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Analysis Health Systems

Nurse Charged With Assault of Disabled Native Woman, Raising Questions About How to Keep Patients Safe

Amanda Sakuma

The case poses difficult questions about the level of oversight and accountability afforded to patients in long-term care facilities.

Last December, an incapacitated Native woman in Arizona gave birth unexpectedly at a long-term care facility in a case that’s drawn national outcry. Phoenix police arrested 36-year-old Nathan Sutherland last Tuesday and charged him with one count of sexual assault and one count of vulnerable adult abuse after police linked his DNA to the newborn baby boy.

The case in Arizona raises a specter no one wants to believe: that the very people who tend to the needs of others, around the clock and seven days a week, may ultimately be responsible for victims’ harm. In turn, it poses difficult questions about the level of oversight and accountability afforded to patients in long-term care facilities.

At the center of the recent scrutiny is Hacienda HealthCare, a privately run facility based in Arizona that specializes in care for chronically ill and developmentally disabled patients. The company’s longtime CEO abruptly resigned once news of the victim’s apparent assault came to light. Two doctors subsequently stepped down. Other staffers at the facility were also seemingly unaware that the patient was pregnant until she went into labor.

A panicked 911 call from a nurse just as the baby was being born shows the extent to which staffers at Hacienda were taken off guard by the pregnancy. The victim, a 29-year-old member of the San Carlos Apache Tribe, had been a patient at the facility since the age of 3 following a near-drowning accident that left her incapacitated. Contrary to previous reports that she was comatose or in a persistent vegetative state, the woman’s family says she has some mobility in her limbs, head, and neck, and can make facial gestures and respond to sounds. According to court records, her last physical was in April—about 37 weeks prior to her giving birth—when physicians noted her “firm belly,” but gave no indication that she might be pregnant.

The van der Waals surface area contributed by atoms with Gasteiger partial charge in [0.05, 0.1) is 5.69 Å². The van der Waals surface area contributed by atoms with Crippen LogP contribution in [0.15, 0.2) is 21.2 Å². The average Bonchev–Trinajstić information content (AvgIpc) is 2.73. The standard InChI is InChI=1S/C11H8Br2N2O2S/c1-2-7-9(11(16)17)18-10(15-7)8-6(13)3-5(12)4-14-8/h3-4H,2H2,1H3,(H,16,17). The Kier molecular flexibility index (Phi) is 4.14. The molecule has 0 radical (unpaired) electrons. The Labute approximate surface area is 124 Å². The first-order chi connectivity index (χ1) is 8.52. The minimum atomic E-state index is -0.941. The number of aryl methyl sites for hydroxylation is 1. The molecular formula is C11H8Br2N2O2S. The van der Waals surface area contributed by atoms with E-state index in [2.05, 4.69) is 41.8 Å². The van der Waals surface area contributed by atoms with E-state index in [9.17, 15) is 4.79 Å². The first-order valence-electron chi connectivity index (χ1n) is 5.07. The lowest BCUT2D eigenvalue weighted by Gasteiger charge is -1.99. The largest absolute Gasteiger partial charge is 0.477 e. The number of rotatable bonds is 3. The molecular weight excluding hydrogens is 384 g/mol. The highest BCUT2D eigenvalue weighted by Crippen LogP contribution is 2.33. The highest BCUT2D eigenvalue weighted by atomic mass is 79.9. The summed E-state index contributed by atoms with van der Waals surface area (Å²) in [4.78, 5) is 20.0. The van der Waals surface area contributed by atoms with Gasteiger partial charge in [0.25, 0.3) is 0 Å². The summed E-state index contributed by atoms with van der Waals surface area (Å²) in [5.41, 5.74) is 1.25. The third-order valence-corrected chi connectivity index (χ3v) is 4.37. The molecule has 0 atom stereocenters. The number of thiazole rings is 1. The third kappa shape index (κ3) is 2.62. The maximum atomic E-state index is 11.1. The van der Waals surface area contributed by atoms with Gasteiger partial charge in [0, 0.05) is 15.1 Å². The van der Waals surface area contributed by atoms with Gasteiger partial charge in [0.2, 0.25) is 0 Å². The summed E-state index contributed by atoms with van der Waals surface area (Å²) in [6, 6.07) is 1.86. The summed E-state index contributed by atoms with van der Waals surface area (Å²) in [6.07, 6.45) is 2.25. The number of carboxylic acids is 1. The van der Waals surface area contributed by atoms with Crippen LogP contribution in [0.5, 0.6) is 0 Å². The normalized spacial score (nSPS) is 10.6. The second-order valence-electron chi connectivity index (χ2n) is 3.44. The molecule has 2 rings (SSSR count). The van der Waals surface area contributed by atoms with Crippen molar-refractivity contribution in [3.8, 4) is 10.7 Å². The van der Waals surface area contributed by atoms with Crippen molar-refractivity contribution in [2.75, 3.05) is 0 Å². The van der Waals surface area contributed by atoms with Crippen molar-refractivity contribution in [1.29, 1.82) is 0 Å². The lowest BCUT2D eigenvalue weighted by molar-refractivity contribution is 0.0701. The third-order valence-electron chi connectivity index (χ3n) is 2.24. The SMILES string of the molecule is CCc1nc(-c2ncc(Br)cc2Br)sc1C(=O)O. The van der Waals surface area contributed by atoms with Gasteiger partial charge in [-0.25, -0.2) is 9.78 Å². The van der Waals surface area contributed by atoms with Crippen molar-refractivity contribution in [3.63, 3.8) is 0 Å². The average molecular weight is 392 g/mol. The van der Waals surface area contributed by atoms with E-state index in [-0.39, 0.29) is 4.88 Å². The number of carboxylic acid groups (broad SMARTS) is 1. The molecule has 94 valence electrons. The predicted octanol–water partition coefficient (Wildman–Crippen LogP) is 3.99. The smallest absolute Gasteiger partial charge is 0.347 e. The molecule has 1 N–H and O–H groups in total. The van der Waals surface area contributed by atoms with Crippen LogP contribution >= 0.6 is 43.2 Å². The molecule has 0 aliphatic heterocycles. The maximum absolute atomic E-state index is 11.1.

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Sutherland’s employment was terminated “the moment our leadership team learned of his arrest,” a spokesperson for Hacienda said in a statement to the press last Tuesday. Still, many unanswered questions surround the case: Has Sutherland assaulted other patients in the past? Were his colleagues aware of his behavior?

Compounding the chain of alleged missteps at Hacienda are chronic issues that have dogged the long-term care industry for decades. High turnover rates and low staffing levels have strained facilities nationwide, making it difficult for administrators to ensure that training is adequate and employee standards are met.

“It’s a huge problem,” says Lori Smetanka, executive director of the National Consumer Voice for Quality Long-Term Care, an advocacy organization that champions oversight and accountability. “The wages are low, the conditions are difficult, and the facilities are choosing to put their resources elsewhere—not only does that impact quality care, it also raises the potential for abuse to occur.”

Indeed, staff retention has long been an issue for long-term care facilities. The federal government does not specify a minimum ratio of staffers required on-duty relative to the number of patients, meaning it is up to individual facilities to determine how many nurses and supervisors should be available during nights and weekends to do hands-on, around-the-clock care. According to the Bureau of Labor Statistics, the median wage for licensed practical nurses is $45,000 per year. Smetanka noted that the relatively low wages, paired with the frequent difficulties of the job, give few incentives for quality nurses to stick around long.

Studies show that for decades, the average annual turnover rates for licensed practical nurses in long-term care facilities have ranged between 55 percent and 75 percent. Retention is especially difficult with nurses aides. At their worst, annual turnover rates for those positions were found approaching 100 percent nationally.

The squeeze on staffing is likely to get worse over time. As the Baby Boomer population ages, the Department of Labor expects the need for qualified nurses at residential care facilities to rise dramatically. Whether those facilities will have the means to recruit top talent to those positions, however, is another question entirely.